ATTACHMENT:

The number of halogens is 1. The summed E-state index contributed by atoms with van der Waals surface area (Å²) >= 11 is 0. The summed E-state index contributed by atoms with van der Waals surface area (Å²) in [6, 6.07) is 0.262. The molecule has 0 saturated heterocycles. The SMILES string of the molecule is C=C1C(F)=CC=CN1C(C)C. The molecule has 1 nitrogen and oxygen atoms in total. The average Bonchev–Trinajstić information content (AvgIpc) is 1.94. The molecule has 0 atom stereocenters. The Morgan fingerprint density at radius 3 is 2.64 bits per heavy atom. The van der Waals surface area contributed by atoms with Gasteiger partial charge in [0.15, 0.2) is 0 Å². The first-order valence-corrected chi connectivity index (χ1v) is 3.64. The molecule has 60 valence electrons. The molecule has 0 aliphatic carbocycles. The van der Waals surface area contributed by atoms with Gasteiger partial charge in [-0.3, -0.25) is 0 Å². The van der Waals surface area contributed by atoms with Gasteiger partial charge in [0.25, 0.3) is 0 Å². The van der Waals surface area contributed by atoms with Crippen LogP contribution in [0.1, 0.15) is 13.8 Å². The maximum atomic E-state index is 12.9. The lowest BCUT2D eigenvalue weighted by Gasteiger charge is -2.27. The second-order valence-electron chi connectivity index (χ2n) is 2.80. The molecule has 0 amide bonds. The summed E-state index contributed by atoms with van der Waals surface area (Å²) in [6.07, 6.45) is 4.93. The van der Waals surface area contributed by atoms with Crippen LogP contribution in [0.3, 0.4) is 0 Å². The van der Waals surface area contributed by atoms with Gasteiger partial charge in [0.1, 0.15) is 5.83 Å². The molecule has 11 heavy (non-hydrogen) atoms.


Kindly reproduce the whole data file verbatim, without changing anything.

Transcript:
The number of halogens is 1. The summed E-state index contributed by atoms with van der Waals surface area (Å²) >= 11 is 0. The summed E-state index contributed by atoms with van der Waals surface area (Å²) in [6, 6.07) is 0.262. The molecule has 0 saturated heterocycles. The SMILES string of the molecule is C=C1C(F)=CC=CN1C(C)C. The molecule has 1 nitrogen and oxygen atoms in total. The average Bonchev–Trinajstić information content (AvgIpc) is 1.94. The molecule has 0 atom stereocenters. The Morgan fingerprint density at radius 3 is 2.64 bits per heavy atom. The van der Waals surface area contributed by atoms with Gasteiger partial charge in [0.15, 0.2) is 0 Å². The first-order valence-corrected chi connectivity index (χ1v) is 3.64. The molecule has 60 valence electrons. The molecule has 0 aliphatic carbocycles. The van der Waals surface area contributed by atoms with Gasteiger partial charge in [-0.3, -0.25) is 0 Å². The van der Waals surface area contributed by atoms with Gasteiger partial charge in [0.25, 0.3) is 0 Å². The van der Waals surface area contributed by atoms with Crippen LogP contribution in [0.1, 0.15) is 13.8 Å². The maximum atomic E-state index is 12.9. The lowest BCUT2D eigenvalue weighted by Gasteiger charge is -2.27. The second-order valence-electron chi connectivity index (χ2n) is 2.80. The molecule has 0 amide bonds. The summed E-state index contributed by atoms with van der Waals surface area (Å²) in [6.07, 6.45) is 4.93. The van der Waals surface area contributed by atoms with Crippen LogP contribution in [0.3, 0.4) is 0 Å². The van der Waals surface area contributed by atoms with Gasteiger partial charge in [0.1, 0.15) is 5.83 Å². The molecule has 11 heavy (non-hydrogen) atoms.